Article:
Paul Tarquinio -- Richard, regarding instant messaging, Altavista forum provides chat function and ability to invite members of a team to a chat conversation. Is this comparable functionality to ICQ?
Richard Seltzer -- Paul -- I don't think that ICQ and AltaVista Forum compete. Please correct me if I'm wrong. I have a group of people who I have on my list and who have me on their list. When any of them come on-line I'm alerted and I can immediately begin a one-on-one session with them. If more folks come on-line, I can pull any of them over and expand to multi-person chat. The ICQ session appears in a compact Window and doesn't interfer with me doing several other things at once on the Web. I can leave messages for anyone on the group that they'll see as soon as they connect to the network (without having to log into email). So it's like an on-line pager as well as a talk system. Feels good.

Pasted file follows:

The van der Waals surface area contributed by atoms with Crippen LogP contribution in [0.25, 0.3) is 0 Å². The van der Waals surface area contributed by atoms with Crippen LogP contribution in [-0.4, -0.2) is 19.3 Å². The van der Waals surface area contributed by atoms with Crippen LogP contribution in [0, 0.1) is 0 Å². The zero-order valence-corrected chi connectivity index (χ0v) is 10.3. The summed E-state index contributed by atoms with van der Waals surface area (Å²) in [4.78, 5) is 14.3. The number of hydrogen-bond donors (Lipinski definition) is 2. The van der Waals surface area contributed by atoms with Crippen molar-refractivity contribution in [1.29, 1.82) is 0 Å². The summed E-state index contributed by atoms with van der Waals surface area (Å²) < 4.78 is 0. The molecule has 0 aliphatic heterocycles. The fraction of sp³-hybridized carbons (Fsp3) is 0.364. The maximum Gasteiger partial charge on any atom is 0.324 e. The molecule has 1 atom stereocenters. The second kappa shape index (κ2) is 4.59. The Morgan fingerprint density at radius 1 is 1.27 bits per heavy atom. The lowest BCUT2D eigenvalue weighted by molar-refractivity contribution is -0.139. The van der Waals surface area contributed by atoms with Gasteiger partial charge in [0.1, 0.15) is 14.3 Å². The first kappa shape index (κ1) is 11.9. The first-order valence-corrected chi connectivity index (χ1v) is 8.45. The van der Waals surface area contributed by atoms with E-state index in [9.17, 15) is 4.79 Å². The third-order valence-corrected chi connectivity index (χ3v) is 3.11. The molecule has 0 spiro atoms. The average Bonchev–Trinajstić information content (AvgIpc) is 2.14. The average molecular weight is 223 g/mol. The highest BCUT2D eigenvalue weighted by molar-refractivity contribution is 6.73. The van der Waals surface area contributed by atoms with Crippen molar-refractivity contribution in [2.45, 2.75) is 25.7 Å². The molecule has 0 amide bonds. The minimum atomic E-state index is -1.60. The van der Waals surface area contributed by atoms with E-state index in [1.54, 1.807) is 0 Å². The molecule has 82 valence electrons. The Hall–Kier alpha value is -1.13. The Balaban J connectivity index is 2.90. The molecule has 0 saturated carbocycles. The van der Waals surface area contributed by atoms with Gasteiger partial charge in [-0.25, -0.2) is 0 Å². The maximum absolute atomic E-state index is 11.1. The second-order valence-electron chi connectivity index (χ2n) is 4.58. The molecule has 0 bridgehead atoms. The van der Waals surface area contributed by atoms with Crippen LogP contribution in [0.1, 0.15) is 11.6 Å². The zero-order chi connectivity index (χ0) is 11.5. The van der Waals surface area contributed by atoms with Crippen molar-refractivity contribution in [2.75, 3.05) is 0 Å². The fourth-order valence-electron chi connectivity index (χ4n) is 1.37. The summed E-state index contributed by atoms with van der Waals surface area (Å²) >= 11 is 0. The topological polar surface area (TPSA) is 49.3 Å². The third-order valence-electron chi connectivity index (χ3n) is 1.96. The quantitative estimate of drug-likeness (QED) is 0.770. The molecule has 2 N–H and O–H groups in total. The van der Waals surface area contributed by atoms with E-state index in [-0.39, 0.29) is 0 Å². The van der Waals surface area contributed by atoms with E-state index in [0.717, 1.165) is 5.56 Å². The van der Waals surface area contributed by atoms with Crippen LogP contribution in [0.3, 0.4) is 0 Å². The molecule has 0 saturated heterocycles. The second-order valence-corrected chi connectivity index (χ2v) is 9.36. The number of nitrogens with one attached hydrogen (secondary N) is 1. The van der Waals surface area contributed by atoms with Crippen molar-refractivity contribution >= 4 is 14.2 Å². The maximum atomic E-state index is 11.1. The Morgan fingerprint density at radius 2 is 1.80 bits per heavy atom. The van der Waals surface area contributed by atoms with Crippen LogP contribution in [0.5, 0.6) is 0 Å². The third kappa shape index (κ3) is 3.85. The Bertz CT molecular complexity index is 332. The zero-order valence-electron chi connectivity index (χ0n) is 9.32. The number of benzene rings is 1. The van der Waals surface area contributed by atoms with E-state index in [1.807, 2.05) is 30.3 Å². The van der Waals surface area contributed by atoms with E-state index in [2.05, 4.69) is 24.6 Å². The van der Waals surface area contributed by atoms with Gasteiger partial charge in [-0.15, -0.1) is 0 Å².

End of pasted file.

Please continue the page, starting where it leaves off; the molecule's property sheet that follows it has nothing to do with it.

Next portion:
Bob@CottageMicro.Com -- In ICQ you can have pre-recorded msgs or videos and send them to a user while chatting.
Richard Seltzer -- Bob -- that's interesting about sending audio and video while talking on ICQ. I feel I've just scratched the surface with that tool. Need more practice.
anthony alvarez -- What is ICQ? Where is the URL? Sorry i am late to the meeting. Please advise. Thank you.
Richard Seltzer -- Tony -- ICQ software is done by Mirabilis http://www.mirabilis.com
anthony alvarez -- It's still under development, but will be operational soon. The main selling point to my system is that my web-to-pager gateways also works with inexpensive digital numeric pager services. Most other offerings only work with the more expenisive Alpha paging services.